Executive Dean's Lecture
|Event Name||Executive Dean's Lecture|
|Start Date||29th Jun 2018 12:00pm|
|End Date||29th Jun 2018 1:00pm|
Executive Dean's Lecture Series: Professor Kathryn North AM.
Genomics and the Brave New World of Personalised Medicine: A Global and Local Perspective
Kathryn North AM
Director, Murdoch Children’s Research Institute
David Danks Professor of Child Health Research, University of Melbourne
Genomics is already having a huge impact on our ability to diagnose and understand of a range of disorders, and to target therapies to the individual. However, effective integration of this “disruptive technology” into everyday clinical practice will require a “whole-of-system” approach that builds on existing expertise. In Australia, we also need to overcome the “state/federal divide” in the funding of genetic testing to develop a cohesive national approach that is cost effective and provides equitable access.
Australian Genomics is an NHMRC-funded national collaborative network committed to implementing genomic medicine within Australia and providing evidence to inform policy and practice. Australian Genomics comprises over 80 partner organisations including the diagnostic pathology and clinical genetics services of all Australian States and Territories, along with the major research and academic institutions and peak professional bodies. Australian Genomics has four major work programs oriented around different challenges to integrating genomic medicine into Australian health care. These comprise a national diagnostic and research network; a federated data infrastructure; a focus on regulatory, economic policy and examination of the barriers to implementation; and an education, ethics and workforce focus. Our clinical programs are currently piloting genomic medicine for patients with rare diseases or cancers across multiple Flagships. Each Flagship project is examining the clinical utility of a variety of genomic sequencing technologies and using the resulting data to support data sharing and inform the regulatory, ethical, economic, policy and workforce infrastructure required to integrate genomics as a key part of the Australian health system.
Australian Genomics is also a leading member and driver project of the Global Alliance for Genomics and Health, an organisation of over 500 of the world’s leading biomedical research institutions, healthcare providers, information technology and life science companies, funders of research, and disease and patient advocacy organisations. The Global Alliance aims to accelerate the world-wide effort to responsibly aggregate, analyse and share large amounts of genomic and clinical information to advance the understanding, diagnosis, and treatment for cancer, inherited diseases, infectious diseases, and drug responses.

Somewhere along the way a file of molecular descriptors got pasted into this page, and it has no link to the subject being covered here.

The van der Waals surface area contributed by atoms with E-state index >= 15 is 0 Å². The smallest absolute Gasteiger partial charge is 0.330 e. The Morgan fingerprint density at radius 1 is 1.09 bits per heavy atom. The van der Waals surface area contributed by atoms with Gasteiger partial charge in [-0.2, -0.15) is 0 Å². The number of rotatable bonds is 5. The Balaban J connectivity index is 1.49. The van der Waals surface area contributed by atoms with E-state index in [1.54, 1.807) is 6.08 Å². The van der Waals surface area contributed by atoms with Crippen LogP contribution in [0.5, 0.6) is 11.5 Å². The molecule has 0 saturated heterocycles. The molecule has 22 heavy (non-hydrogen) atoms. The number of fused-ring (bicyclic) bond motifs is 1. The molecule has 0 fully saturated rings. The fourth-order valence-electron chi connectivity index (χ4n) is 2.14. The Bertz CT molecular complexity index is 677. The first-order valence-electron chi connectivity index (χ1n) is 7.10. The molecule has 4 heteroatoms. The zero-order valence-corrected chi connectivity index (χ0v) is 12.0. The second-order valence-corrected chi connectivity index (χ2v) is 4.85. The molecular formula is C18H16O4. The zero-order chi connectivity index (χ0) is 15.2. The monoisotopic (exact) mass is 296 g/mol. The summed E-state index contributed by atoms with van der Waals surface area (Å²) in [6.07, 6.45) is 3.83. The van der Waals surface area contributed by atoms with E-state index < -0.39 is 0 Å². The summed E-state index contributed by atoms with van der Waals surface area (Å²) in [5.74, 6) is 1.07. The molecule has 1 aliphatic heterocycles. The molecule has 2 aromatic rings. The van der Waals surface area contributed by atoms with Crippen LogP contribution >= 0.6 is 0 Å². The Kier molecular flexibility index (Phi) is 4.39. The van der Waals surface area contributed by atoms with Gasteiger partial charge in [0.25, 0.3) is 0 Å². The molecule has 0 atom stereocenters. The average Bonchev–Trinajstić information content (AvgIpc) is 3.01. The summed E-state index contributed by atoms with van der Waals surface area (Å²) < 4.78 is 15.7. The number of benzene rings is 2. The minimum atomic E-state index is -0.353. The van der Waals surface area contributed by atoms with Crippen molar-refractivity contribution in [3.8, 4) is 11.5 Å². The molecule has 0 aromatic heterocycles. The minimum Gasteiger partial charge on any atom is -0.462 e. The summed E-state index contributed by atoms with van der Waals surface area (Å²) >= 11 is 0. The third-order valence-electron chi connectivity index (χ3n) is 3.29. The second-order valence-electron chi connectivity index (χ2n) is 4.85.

Professor Kathryn North AM is the Director of the Murdoch Children’s Research Institute and the David Danks Professor of Child Health Research at the University of Melbourne.
Professor North is trained as a physician, neurologist and clinical geneticist and was awarded a doctorate for research in neurogenetics. She completed a postdoctoral fellowship in the Harvard Genetics Program.
Professor North is a national and international leader in Genomic medicine. In 2014, she was appointed as Vice Chair of the Global Alliance for Genomics and Health – a collaborative network of over 500 organisations across over 45 countries funded by the NIH and the Wellcome Trust. Commencing in 2016, she leads an NHMRC-funded national network of over 80 institutions - the Australian Genomics Health Alliance.
Professor North has received a number of awards including the GSK Australia Award for Research Excellence (2011), the Ramaciotti Medal for Excellence in Biomedical Research (2012) and Member of the Order of Australia (AM) for service to medicine in the field of neuromuscular and neurogenetics research (2012). She chairs the NHMRC Research Committee and International Advisory Board of the Great Ormond Street Institute of Child Health (UK) and is a member of the Board of the Victorian Comprehensive Cancer Centre.
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